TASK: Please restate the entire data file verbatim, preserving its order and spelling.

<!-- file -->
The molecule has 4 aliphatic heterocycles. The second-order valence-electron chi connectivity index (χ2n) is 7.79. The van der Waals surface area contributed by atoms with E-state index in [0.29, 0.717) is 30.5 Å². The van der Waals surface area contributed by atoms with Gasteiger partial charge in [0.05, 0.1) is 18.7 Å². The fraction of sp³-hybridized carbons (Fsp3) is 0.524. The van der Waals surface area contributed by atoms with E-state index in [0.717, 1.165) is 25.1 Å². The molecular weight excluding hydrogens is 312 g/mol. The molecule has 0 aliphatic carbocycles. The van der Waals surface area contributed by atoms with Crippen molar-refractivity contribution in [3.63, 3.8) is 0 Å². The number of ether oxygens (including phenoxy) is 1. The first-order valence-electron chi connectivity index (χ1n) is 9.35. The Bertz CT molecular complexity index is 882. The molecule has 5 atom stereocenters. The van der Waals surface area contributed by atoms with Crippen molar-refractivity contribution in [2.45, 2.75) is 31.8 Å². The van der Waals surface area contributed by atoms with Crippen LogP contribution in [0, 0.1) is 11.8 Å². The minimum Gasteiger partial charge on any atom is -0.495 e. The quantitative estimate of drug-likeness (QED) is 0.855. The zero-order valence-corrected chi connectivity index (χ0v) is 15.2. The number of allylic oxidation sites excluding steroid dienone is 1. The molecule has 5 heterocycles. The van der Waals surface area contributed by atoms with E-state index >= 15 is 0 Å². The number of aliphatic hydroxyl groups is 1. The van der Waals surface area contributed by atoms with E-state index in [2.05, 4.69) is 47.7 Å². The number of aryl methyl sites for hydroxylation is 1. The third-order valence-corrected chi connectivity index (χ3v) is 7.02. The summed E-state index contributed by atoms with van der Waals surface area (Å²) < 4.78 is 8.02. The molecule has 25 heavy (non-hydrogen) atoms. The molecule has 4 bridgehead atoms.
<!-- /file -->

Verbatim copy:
The molecule has 4 aliphatic heterocycles. The second-order valence-electron chi connectivity index (χ2n) is 7.79. The van der Waals surface area contributed by atoms with E-state index in [0.29, 0.717) is 30.5 Å². The van der Waals surface area contributed by atoms with Gasteiger partial charge in [0.05, 0.1) is 18.7 Å². The fraction of sp³-hybridized carbons (Fsp3) is 0.524. The van der Waals surface area contributed by atoms with E-state index in [0.717, 1.165) is 25.1 Å². The molecular weight excluding hydrogens is 312 g/mol. The molecule has 0 aliphatic carbocycles. The van der Waals surface area contributed by atoms with Crippen molar-refractivity contribution in [3.63, 3.8) is 0 Å². The number of ether oxygens (including phenoxy) is 1. The first-order valence-electron chi connectivity index (χ1n) is 9.35. The Bertz CT molecular complexity index is 882. The molecule has 5 atom stereocenters. The van der Waals surface area contributed by atoms with Crippen molar-refractivity contribution in [2.45, 2.75) is 31.8 Å². The van der Waals surface area contributed by atoms with Crippen LogP contribution in [0, 0.1) is 11.8 Å². The minimum Gasteiger partial charge on any atom is -0.495 e. The quantitative estimate of drug-likeness (QED) is 0.855. The zero-order valence-corrected chi connectivity index (χ0v) is 15.2. The number of allylic oxidation sites excluding steroid dienone is 1. The molecule has 5 heterocycles. The van der Waals surface area contributed by atoms with E-state index >= 15 is 0 Å². The number of aliphatic hydroxyl groups is 1. The van der Waals surface area contributed by atoms with E-state index in [2.05, 4.69) is 47.7 Å². The number of aryl methyl sites for hydroxylation is 1. The third-order valence-corrected chi connectivity index (χ3v) is 7.02. The summed E-state index contributed by atoms with van der Waals surface area (Å²) < 4.78 is 8.02. The molecule has 25 heavy (non-hydrogen) atoms. The molecule has 4 bridgehead atoms.